A Forrester Research report analyzes the early successes and failures of Apple’s mobile payments system.
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While the initial startup cost to design and develop a responsive site can be equivalent to creating separate desktop and mobile sites, the advantages to a unified approach can reap significant cost savings over the site's lifetime.
Responsive design is by no means a perfect technology. The costs involved in the initial design and development process are not insignificant, and creating checkout functionality that creates a fluid experience across devices can be a challenge. Also, some have pointed to potential performance issues relating to the time required to perform queries, which can lead to page load times slightly slower than traditional sites.
"As with any new approach, there are a number of areas that still need attention," FutureSimple's Halperin says. "However, workarounds are introduced every day."
Looking ahead, how will responsive design evolve over time?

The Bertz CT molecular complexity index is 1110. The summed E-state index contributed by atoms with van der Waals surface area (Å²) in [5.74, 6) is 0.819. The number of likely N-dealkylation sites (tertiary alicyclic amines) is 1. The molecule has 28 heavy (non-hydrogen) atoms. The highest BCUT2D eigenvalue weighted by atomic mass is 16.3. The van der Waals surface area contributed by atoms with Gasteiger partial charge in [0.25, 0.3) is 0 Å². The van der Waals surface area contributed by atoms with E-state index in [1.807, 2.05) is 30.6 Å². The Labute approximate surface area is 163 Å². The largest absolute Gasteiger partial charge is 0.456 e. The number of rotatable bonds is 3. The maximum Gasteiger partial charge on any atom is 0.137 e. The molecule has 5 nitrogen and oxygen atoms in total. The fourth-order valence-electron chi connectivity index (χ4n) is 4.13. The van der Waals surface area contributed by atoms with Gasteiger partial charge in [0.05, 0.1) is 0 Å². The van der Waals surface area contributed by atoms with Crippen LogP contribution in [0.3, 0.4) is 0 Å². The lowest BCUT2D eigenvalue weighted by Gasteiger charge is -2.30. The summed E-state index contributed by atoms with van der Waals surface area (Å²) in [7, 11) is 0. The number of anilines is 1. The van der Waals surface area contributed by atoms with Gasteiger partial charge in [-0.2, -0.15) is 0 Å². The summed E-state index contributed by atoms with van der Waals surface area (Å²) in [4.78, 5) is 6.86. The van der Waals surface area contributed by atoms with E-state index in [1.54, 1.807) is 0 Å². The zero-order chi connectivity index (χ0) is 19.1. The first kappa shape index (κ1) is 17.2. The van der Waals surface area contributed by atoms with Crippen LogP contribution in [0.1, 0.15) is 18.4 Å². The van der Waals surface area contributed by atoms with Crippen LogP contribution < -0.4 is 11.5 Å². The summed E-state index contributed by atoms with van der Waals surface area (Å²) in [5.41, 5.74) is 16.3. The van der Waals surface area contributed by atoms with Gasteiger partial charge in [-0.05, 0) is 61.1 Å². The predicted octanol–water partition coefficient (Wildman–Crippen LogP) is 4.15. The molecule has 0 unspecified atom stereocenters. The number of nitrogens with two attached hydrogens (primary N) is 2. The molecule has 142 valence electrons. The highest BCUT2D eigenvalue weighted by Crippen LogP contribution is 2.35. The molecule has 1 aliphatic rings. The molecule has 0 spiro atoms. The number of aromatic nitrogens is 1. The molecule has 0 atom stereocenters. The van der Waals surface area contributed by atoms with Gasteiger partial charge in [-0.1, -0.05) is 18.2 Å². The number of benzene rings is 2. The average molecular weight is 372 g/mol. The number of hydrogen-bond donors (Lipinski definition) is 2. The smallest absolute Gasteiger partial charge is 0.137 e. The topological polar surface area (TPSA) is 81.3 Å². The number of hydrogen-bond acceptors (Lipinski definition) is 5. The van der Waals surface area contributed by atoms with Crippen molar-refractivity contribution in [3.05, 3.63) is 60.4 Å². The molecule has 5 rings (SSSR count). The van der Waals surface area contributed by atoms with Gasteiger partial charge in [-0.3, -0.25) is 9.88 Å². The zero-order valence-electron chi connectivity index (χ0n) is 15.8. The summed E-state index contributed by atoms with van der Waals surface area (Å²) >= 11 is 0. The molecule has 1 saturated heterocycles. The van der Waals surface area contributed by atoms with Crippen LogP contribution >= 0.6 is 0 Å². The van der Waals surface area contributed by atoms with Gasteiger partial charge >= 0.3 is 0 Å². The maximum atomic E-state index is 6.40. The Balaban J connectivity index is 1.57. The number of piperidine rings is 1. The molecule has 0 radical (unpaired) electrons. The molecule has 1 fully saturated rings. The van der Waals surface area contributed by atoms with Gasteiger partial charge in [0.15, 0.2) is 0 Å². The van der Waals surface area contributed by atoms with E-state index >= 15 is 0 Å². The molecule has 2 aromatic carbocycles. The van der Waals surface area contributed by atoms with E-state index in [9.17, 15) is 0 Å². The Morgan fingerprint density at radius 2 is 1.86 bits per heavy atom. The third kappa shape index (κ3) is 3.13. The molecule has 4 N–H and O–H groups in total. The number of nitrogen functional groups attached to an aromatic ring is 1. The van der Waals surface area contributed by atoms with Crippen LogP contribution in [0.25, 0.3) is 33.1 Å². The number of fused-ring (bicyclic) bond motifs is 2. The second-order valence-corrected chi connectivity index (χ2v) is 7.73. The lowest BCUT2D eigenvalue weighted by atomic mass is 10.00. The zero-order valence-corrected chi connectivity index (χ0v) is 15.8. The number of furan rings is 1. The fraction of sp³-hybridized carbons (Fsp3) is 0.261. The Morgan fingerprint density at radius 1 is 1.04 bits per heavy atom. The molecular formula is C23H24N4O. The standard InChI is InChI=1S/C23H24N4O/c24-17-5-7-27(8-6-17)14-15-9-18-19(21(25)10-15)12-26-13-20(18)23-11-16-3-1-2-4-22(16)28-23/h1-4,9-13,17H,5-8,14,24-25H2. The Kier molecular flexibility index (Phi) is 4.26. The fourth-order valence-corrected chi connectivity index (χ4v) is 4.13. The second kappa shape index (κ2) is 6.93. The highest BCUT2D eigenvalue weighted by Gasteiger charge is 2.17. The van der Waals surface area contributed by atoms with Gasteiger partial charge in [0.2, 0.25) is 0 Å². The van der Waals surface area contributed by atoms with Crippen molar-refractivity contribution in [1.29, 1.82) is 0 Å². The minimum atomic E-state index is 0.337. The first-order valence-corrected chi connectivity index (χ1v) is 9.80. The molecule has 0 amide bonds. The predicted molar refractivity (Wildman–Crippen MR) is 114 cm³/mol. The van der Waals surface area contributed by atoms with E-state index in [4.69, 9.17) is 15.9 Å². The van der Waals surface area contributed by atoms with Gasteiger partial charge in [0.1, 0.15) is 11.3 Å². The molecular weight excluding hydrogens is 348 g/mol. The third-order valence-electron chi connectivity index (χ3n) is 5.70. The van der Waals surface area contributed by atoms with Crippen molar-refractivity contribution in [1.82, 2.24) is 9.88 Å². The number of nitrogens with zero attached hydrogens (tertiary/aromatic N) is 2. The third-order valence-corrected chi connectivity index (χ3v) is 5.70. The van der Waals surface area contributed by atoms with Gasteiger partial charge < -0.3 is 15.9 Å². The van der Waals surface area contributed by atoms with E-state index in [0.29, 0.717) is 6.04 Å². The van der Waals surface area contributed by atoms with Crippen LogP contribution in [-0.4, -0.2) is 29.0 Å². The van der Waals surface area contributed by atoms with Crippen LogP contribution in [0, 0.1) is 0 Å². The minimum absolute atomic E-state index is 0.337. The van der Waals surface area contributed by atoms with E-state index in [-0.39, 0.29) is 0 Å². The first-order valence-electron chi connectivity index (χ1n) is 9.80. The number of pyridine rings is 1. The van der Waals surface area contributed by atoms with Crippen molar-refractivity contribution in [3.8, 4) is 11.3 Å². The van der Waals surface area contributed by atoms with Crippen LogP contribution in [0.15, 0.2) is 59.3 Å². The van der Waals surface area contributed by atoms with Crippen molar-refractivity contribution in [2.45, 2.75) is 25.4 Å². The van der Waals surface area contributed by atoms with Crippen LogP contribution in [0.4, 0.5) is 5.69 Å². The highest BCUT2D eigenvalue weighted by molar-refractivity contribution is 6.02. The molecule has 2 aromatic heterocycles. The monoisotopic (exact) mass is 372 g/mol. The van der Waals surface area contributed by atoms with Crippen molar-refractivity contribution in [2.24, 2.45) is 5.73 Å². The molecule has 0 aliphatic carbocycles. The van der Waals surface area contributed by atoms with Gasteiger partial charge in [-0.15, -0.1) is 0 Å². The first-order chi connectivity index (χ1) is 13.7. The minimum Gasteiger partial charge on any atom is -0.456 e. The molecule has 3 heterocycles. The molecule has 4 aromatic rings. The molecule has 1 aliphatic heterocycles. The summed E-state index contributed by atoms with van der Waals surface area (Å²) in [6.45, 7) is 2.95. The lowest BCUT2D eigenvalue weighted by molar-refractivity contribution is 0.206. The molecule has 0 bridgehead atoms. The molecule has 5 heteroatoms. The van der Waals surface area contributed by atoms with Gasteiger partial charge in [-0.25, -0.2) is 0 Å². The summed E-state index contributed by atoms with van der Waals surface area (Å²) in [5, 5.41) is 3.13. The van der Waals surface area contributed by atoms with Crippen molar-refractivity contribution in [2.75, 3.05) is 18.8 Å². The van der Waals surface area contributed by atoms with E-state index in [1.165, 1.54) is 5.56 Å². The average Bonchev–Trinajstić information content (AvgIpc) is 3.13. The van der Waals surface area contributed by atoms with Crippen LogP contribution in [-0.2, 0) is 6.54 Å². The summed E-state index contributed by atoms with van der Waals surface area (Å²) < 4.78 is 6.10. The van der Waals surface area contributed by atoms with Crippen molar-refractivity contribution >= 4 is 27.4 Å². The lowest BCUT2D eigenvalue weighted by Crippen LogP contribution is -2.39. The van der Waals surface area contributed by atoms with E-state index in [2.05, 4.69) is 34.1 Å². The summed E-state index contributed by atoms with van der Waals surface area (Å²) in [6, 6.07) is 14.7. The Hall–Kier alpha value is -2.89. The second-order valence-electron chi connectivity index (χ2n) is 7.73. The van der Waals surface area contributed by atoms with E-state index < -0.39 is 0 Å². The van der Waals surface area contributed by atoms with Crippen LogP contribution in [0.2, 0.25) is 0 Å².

"We'll see more examples of responsive sites that take more context into consideration," Frost says.
For instance, photo galleries that respond to a mouse on a desktop will respond to a swipe of the finger on touchscreen devices. Geolocation functionality will be used to show the available inventory in nearby stores and present offers based on a user's location. Telephone links on site pages will appear on wireless-connected devices, but not on other devices. The list goes on.
Halperin takes it further: "I see responsive design evolving to 'adapt' to user criteria other than device characteristics. We'll begin to see specialized content related to network connection quality and [that uses] collected user data to present unique content based on shopping habits, financial considerations from recent social networking posts and other cues, perhaps even mood."
Randy Kohl is senior content strategist at e-commerce and m-commerce marketing and design firm Gorilla Commerce.